Description : This work consists of nine essays in the broad field of private international law, some originally delivered as lectures, others written as law journal articles. The author draws on his experience as a Law Commissioner, in European Community negotiations in Brussels, and in providing advice tothe government on private international law matters. Where appropriate, the essays include new introductions, examining major developments which have occurred since they were originally written.
Description : This is an innovative and provocative book by one of America's leading writers on private and public international law. Practitioners as well as students and scholars will be fascinated by the author's distillation of a lifetime of experience as a lawyer, arbitrator, government official, andteacher in presenting recent developments in litigation of controversies across national boundaries.
Description : A sharp distinction is usually drawn between public international law, concerned with the rights and obligations of states with respect to other states and individuals, and private international law, concerned with issues of jurisdiction, applicable law and the recognition and enforcement of foreign judgments in international private law disputes before national courts. Through the adoption of an international systemic perspective, Dr Alex Mills challenges this distinction by exploring the ways in which norms of public international law shape and are given effect through private international law. Based on an analysis of the history of private international law, its role in US, EU, Australian and Canadian federal constitutional law, and its relationship with international constitutional law, he rejects its conventional characterisation as purely national law. He argues instead that private international law effects an international ordering of regulatory authority in private law, structured by international principles of justice, pluralism and subsidiarity.
Description : In this, the third edition of Private International Law and the Internet, Professor Dan Svantesson provides a detailed and insightful account of what is emerging as the most crucial current issue in private international law; that is, how the Internet affects and is affected by the four fundamental questions: When should a lawsuit be entertained by the courts? Which state's law should be applied? When should a court that can entertain a lawsuit decline to do so? And will a judgment rendered in one country be recognized and enforced in another? He identifies and investigates twelve characteristics of Internet communication that are relevant to these questions, and then proceeds with a detailed discussion of what is required of modern private international law rules. Professor Svantesson's approach focuses on several issues that have far-reaching practical consequences in the Internet context, including the following: • cross-border defamation; • cross-border business contracts; • cross-border consumer contracts; and • cross-border intellectual property issues. A wide survey of private international law solutions encompasses insightful and timely analyses of relevant laws adopted in a variety of countries including Australia, England, Hong Kong, the United States, Germany, Sweden, and China as well as in a range of international instruments. There is also a chapter on advances in geo-identification technology and its special value for legal practice. The book concludes with two model international conventions, one on cross-border defamation and one on cross-border contracts; as well as a set of practical check-lists to guide legal practitioners faced with cross-border matters within the discussed fields. Professor Svantesson's book brings together a wealth of research findings in the overlapping disciplines of law and technology that will be of particular utility to practitioners and academics working in this new and rapidly changing field. His thoughtful analysis of the interplay of the developing Internet and private international law will also be of great value, as will the tools he offers with which to anticipate the future. Private International Law and the Internet provides a remarkable stimulus to continue working towards globally acceptable rules on jurisdiction, applicable law, and recognition and enforcement of judgments for communication via the Internet.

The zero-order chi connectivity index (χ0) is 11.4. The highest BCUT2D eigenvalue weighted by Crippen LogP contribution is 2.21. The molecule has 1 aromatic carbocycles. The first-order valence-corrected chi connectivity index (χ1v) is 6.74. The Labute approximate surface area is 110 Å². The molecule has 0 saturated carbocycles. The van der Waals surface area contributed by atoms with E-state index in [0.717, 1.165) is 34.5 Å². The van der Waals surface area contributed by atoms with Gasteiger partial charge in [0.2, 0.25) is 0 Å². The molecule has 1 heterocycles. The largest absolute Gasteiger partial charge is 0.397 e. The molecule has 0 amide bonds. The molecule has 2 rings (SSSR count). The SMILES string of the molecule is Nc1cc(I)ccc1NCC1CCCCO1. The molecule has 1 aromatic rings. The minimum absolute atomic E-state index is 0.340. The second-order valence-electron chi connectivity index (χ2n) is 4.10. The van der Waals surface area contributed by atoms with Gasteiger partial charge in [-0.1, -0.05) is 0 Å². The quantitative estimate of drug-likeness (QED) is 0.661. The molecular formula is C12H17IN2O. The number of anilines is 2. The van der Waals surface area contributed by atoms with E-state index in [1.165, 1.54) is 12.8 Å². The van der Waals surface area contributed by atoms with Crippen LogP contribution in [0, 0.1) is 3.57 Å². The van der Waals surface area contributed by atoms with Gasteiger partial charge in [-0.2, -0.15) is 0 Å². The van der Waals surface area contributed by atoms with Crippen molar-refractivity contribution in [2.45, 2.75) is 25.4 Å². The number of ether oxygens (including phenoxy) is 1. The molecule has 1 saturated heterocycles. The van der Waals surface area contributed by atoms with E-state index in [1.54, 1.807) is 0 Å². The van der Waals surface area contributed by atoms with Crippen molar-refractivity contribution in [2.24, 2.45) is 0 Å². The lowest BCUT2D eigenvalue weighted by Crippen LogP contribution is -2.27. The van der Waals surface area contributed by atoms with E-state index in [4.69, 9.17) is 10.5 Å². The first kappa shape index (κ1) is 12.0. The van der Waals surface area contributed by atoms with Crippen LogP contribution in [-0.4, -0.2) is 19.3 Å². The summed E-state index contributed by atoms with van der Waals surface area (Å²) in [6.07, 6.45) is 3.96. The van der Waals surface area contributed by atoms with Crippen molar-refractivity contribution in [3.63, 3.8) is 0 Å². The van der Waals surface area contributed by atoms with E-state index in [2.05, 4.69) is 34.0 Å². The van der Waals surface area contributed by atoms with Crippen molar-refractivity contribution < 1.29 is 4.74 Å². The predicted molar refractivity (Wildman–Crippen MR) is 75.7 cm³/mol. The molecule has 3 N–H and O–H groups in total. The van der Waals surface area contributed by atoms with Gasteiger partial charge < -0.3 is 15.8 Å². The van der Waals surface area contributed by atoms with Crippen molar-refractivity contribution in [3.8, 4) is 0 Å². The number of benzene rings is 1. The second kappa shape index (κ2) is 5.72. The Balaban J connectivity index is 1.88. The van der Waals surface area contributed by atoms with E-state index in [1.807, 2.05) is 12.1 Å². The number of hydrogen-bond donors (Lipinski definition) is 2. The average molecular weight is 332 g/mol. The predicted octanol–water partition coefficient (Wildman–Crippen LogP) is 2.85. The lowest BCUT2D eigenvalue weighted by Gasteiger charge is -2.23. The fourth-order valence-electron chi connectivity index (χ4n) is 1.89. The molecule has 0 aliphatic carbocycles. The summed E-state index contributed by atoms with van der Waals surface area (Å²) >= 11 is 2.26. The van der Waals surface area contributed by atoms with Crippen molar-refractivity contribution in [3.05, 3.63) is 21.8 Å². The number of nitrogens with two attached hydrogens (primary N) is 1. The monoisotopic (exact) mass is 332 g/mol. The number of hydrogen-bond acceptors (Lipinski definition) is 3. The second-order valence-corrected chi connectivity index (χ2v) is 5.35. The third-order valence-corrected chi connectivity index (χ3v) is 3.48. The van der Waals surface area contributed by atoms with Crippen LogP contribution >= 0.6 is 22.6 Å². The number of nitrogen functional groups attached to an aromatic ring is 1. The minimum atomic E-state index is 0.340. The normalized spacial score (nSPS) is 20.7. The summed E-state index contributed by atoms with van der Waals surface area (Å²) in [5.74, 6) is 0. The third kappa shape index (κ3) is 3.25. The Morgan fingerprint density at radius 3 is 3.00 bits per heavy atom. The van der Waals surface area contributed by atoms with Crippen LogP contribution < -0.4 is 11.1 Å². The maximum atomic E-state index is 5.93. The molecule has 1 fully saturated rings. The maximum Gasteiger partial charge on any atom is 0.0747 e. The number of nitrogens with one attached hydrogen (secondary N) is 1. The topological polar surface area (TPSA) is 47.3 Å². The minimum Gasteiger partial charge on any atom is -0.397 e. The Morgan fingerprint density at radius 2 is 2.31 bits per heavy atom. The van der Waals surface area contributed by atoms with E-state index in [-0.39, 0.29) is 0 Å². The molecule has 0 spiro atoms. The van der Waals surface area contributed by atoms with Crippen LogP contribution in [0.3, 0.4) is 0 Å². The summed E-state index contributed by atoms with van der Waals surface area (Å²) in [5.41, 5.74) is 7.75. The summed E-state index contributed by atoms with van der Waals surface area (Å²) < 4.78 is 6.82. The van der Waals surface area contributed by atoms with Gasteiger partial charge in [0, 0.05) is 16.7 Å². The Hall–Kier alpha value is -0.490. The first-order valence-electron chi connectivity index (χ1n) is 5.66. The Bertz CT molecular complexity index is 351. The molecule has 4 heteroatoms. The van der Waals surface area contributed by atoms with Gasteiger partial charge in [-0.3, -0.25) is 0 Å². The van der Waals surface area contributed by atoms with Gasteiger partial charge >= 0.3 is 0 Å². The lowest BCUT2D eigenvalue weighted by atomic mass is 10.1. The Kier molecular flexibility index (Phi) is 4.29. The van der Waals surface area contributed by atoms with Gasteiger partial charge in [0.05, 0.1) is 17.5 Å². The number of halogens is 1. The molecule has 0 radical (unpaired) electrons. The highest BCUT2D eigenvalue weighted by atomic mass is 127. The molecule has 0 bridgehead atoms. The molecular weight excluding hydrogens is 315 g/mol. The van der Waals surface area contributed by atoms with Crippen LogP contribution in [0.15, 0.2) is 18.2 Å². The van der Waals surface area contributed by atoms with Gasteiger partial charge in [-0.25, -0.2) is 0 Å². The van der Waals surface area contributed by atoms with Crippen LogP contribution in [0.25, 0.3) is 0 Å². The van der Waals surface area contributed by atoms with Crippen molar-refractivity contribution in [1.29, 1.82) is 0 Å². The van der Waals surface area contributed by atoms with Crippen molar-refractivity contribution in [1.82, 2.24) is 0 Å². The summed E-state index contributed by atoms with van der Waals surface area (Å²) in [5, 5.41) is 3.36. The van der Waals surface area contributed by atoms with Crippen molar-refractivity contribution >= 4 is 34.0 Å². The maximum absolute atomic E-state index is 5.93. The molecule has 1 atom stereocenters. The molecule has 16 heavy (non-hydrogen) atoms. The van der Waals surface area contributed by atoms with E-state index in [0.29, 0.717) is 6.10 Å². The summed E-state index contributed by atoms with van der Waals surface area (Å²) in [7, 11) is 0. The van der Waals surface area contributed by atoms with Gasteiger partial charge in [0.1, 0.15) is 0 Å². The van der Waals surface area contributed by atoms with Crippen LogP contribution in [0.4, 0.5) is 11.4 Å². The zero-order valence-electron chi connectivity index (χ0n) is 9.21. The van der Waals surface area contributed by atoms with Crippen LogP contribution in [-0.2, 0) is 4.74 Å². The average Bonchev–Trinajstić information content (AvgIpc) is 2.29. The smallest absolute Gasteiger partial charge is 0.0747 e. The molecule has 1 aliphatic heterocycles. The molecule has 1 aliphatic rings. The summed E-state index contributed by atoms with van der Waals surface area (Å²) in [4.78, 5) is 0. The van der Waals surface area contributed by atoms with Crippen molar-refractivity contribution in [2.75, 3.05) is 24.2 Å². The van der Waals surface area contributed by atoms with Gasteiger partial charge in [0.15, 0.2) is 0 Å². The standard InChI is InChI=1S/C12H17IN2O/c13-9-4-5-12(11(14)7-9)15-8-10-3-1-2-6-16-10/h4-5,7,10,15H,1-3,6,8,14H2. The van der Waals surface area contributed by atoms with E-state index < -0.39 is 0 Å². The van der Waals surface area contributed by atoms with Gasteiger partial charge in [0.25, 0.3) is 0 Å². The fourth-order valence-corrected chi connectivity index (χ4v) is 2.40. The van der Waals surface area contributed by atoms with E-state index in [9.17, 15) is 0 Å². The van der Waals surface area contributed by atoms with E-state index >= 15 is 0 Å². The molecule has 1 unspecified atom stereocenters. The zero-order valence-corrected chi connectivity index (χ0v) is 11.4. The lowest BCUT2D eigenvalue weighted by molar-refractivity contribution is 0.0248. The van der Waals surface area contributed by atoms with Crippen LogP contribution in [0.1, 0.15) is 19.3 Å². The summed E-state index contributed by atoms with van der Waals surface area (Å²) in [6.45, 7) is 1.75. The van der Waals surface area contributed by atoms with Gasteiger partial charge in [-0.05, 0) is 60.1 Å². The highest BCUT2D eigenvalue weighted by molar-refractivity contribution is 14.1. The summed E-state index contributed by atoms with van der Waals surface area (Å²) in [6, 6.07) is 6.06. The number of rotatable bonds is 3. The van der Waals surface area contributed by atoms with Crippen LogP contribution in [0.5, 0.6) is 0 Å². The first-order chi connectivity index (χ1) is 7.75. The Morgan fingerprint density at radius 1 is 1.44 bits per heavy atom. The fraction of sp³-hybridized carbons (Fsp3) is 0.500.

Description : This book shows how, with the increasing interaction between jurisdictions spearheaded by globalization, it is gradually becoming impossible to confine transactions to a single jurisdiction. Presented in the form of a compendium of essays by eminent academics and practitioners in the field, it provides a detailed overview of private, international law practice in South Asian nations, addressing contemporary discourse within this knowledge domain. Conflict of laws/private international law arises from the universal acknowledgment that it is difficult to govern human transactions solely by the local law. The research presented addresses the three major threads of private international law – jurisdiction, choice of law and enforcement – within each of the South Asian countries in the areas of family law and commercial law. The research in family law domain includes traditional areas such as marriage, divorce and maintenance, as well as some of the contemporary concerns in this region – inter-country child retrieval, surrogacy, and the country statement on accession to the Hague Conventions related to this domain. In commercial law the research explores the concerns raised with regard to choice of law issues in transnational contracts, and also enforcement of foreign judgment/arbitral awards in the nations of this region.